Century-old wild Quito palms discovered in northern Peru

A population of spectacular Quito palms — a species that no longer occurs as a naturally wild plant in its original highland habitat — was discovered growing in a valley in northern Peru by a group of Peruvian scientists, daily El Comercio reported on Wednesday.

Lima’s La Catolica University scientists, led by Jesuit ethnobotanist Fernando Roca, discovered the century-old palms in the Tabaconas River Valley, located in Peru’s northern department of Cajamarca. They are most likely Latin America’s only wild Quito palm population.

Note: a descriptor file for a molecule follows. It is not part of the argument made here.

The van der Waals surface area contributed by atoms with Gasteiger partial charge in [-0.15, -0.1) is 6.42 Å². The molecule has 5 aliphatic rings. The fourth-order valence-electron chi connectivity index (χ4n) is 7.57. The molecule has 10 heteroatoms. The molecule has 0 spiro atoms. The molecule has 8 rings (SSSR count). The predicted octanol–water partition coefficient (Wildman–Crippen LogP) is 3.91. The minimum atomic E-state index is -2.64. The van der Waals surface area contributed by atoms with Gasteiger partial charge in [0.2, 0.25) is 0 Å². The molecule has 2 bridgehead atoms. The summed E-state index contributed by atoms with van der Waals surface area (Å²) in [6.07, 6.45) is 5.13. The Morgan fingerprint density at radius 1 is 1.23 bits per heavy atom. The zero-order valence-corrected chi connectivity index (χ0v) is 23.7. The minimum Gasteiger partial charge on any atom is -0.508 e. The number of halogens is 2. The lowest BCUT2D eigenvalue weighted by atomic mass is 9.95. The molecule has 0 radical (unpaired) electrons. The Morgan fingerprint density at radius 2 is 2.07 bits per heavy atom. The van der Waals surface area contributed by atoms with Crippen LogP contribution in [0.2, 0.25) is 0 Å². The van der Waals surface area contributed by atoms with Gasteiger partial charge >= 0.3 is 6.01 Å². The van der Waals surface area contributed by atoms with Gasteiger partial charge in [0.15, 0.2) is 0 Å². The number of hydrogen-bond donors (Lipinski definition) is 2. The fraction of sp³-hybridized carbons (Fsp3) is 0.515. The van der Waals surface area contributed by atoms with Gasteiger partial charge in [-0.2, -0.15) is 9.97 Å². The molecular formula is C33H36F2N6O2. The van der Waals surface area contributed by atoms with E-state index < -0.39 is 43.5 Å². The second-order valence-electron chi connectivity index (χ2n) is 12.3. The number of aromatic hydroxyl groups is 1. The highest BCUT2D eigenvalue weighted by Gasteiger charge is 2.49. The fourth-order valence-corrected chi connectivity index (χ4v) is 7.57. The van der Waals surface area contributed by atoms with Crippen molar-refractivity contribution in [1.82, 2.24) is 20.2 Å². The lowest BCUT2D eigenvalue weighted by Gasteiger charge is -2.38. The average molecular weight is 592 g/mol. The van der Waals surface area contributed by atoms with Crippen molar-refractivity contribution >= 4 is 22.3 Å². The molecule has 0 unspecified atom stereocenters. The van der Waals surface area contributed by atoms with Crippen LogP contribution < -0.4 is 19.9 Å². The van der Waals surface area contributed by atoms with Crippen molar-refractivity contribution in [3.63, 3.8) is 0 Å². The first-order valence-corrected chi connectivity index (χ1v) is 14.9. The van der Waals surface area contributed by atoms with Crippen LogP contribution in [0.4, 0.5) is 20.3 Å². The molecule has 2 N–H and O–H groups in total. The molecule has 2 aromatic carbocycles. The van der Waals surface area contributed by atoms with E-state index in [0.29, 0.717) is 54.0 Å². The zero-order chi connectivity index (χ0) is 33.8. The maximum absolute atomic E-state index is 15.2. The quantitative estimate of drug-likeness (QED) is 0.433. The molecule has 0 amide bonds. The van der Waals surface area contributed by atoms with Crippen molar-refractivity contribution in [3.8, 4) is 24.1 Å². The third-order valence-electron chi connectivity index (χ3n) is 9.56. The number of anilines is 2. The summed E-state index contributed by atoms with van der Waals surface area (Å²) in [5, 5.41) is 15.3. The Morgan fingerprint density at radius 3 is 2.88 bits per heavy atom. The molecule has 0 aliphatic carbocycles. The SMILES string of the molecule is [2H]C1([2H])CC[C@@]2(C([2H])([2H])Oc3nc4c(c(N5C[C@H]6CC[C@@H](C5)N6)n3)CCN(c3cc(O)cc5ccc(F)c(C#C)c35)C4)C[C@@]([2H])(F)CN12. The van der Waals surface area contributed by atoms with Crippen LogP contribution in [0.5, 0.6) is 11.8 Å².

“The small village of Tabaconas was built between these palms and some of (the palms) are located outside the village,” said Roca. “They are beautiful palm trees, with a great ornamental potential. They could adorn our country’s parks and city plazas. Some species can be cultivated at altitudes as high as 3,800 meters.”

Normally found only in cultivation, the Coco Cumbe or Quito palm, known scientifically as “Parajubaea cocoides,” is a flowering highland palm tree with graceful arching fronds and a smooth trunk. These plants experience sub-zero temperatures in their native range and edible oil can be obtained from their sweet-tasting seeds.

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